• Lincolnshire County Council: Greater Lincolnshire groundwater project
  • London Borough of Barnet: Silk Stream flood resilience innovation project
  • London Borough of Richmond-upon-Thames: Flood resilience in the Beverley Brook catchment in Richmond
  • North East Lincolnshire Council: Doncaster, Immingham & Grimsby sustainable drainage systems retrofit
  • West Northamptonshire Council: Holistic flood resilience in Northamptonshire
  • Northumberland County Council: Empowering rural communities through smart technology - next generation flood resilience
  • Rochdale Borough Council: Roch Valley neighbourhood flood and climate resilience programme
  • Slough Borough Council: Smarter flood resilience - sponge catchments for people and nature
  • South Tyneside Council: Stronger Shores - Marine habitats protecting coastal communities
  • Southend-on-Sea Borough Council: Catchment to coast
  • Staffordshire County Council: A flood, aware, informed, resilient (FAIR) approach to community flood risk
  • Stockton-on-Tees Borough Council: Tees tidelands
  • Suffolk County Council: Reclaim the rain
  • Wyre Council: Ecological coastal buffer strips (Eco-CoBS)
  • York City Council: York and North Yorkshire catchment flood management

For the latest news, please visit the Environment Agency’s flood and coastal resilience innovation programme engagement website.

Coastal transition accelerator programme

As part of the Government’s £200 million innovation fund, £36 million will be invested to adapt to the effects of climate change on the coast.

Known as the coastal transition accelerator programme (CTAP), the initial areas of focus will be East Riding of Yorkshire and North Norfolk. Both local authorities will receive funding to help communities on the coast that cannot sustainably be defended from coastal erosion.

Residents and businesses will be supported to prepare and plan for the long term. There will also be some immediate adaptation actions that support the long-term resilience of communities near the coast.

Such interventions might include:

  • rolling back property and facilities at immediate risk of coast erosion
  • improving and replacing damaged community infrastructure, such as beach access or coastal transport links and replacing public or community owned buildings in areas at risk with removable, modular, or other innovative buildings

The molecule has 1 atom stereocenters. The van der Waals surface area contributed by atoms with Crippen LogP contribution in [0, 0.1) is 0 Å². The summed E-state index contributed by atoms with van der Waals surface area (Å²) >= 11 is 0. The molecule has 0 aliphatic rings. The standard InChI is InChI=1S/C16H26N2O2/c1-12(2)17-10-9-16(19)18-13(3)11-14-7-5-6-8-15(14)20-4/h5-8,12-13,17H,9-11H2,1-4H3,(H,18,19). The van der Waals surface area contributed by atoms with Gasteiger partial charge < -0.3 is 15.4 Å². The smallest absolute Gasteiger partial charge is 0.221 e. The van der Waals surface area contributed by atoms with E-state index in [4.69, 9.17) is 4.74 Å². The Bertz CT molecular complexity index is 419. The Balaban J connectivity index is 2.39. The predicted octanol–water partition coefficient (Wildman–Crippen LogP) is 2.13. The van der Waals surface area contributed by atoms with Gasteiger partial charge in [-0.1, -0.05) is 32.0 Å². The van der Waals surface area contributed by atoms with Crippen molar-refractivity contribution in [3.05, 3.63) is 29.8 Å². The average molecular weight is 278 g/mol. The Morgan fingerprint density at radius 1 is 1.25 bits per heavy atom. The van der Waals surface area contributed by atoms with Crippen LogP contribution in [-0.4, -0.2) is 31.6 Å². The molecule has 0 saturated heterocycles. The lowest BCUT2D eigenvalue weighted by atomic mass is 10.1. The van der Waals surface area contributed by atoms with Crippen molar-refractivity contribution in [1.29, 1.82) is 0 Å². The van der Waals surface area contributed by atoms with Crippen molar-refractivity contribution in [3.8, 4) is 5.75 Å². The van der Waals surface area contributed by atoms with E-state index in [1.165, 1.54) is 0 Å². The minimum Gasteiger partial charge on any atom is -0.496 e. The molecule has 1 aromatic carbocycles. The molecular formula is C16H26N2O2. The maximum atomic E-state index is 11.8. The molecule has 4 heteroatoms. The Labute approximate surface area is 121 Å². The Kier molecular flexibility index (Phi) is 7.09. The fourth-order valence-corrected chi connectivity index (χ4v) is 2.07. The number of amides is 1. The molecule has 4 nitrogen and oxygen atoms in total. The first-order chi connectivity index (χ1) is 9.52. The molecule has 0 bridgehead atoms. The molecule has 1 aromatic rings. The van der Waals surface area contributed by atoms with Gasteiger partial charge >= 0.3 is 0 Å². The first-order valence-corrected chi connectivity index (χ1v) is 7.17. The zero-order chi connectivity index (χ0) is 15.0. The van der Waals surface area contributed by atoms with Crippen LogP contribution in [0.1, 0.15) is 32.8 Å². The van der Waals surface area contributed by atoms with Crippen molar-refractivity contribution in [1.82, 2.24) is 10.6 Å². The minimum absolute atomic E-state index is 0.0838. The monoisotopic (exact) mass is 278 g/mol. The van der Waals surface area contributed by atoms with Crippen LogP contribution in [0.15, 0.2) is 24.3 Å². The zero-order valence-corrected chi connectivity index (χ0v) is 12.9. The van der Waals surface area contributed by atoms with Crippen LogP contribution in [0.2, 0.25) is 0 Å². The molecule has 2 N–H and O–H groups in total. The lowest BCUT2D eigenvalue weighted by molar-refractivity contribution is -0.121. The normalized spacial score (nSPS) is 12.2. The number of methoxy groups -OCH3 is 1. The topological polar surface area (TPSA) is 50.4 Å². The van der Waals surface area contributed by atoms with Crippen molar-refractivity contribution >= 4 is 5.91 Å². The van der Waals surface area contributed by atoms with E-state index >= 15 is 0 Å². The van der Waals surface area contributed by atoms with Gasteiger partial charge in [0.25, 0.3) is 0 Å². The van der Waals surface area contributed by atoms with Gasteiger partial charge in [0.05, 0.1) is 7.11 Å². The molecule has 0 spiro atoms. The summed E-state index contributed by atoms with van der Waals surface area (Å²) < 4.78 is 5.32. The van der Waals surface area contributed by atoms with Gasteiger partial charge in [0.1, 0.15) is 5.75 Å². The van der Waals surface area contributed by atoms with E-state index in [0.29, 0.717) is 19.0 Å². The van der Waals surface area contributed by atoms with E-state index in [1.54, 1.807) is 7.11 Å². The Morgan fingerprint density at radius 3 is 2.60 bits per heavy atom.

• repurposing land in coastal erosion zones for different uses such as temporary car parks and restoring and creating habitats
  • working with the finance and property sectors to explore innovative finance or funding mechanisms to help move communities away from rapidly eroding areas
  • using the local planning system so it enables roll back, encourages adaptable development and stops inappropriate development at risk from coastal erosion

The Environment Agency will manage the programme, supporting coastal local authorities as they develop and deliver their local projects. It will also ensure that ongoing learning is shared with other coastal areas facing similar challenges.

The programme will run to March 2027, exploring, and testing innovative opportunities. A full evaluation of the programme will help to inform future national policy direction and will add to our coastal resilience activity elsewhere. This includes a national coastal erosion risk map providing clearer data about local risks to help local planning, and the ongoing national refresh of existing Shoreline Management Plans.

For the latest news, please visit the Environment Agency’s flood and coastal transition accelerator programme engagement website.

Adaptation pathways programme

As part of the Government’s £200 million innovation fund, £8 million was allocated to develop adaptation pathway plans in 4 key locations of national significance.

The 4 locations will help us deliver on the strategic objectives and measures in the Environment Agency’s National Flood and Coastal Erosion Risk Management Strategy for England

The 4 locations are tackling this challenge together, sharing knowledge and working practices to develop adaptation pathway plans. This programme will generate a package of guidance, resources, and tools. This will better integrate adaptation to future flooding and coastal change into the Environment Agency’s work.

The plans will help the Environment Agency and risk management authorities plan for and fund the right investment in flood and coastal resilience. This will achieve the maximum benefit for people and places at the right time.

The 4 locations selected are:

  • Thames Estuary TE2100 (an established adaptation pathway plan)
  • Humber Strategy 2100+ (an established flood and coastal risk management strategy)
  • River Severn Partnership (a developing partnership and new adaptation pathway plan)
  • Yorkshire (2 projects in South Yorkshire and West Yorkshire)

For the latest news, please visit the Environment Agency’s adaptation pathway programme engagement website.

Further information

The latest news about the innovation programmes is on the Environment Agency’s flood and coastal resilience innovation programmes engagement website. Here you will also find information and links to the 3 programmes described above.

Published 9 November 2020
Last updated 16 May 2023 + show all updates
  1. Website titles changed to "Flood and Coastal Innovation Programmes" to bring the page in line with other descriptions.

  2. New links added to the Environment Agency's innovation fund engagement website.

  3. The page has been updated to include information about the 3 programmes that form the flood and coastal resilience innovation fund.

  4. The Holistic flood resilience in Northamptonshire project is now being led by West Northamptonshire Council not North Northamptonshire Council.

  5. The 25 successful places to go through to the next stage of the programme have been added.

  6. The deadline to submit Expression of Interest (EOI) forms has been extended from 15 January 2021 to 29 January 2021.

  7. The 'How to apply' has been updated to include a link to request access to the SharePoint site for supporting information and frequently asked questions about the programme.

  8. First published.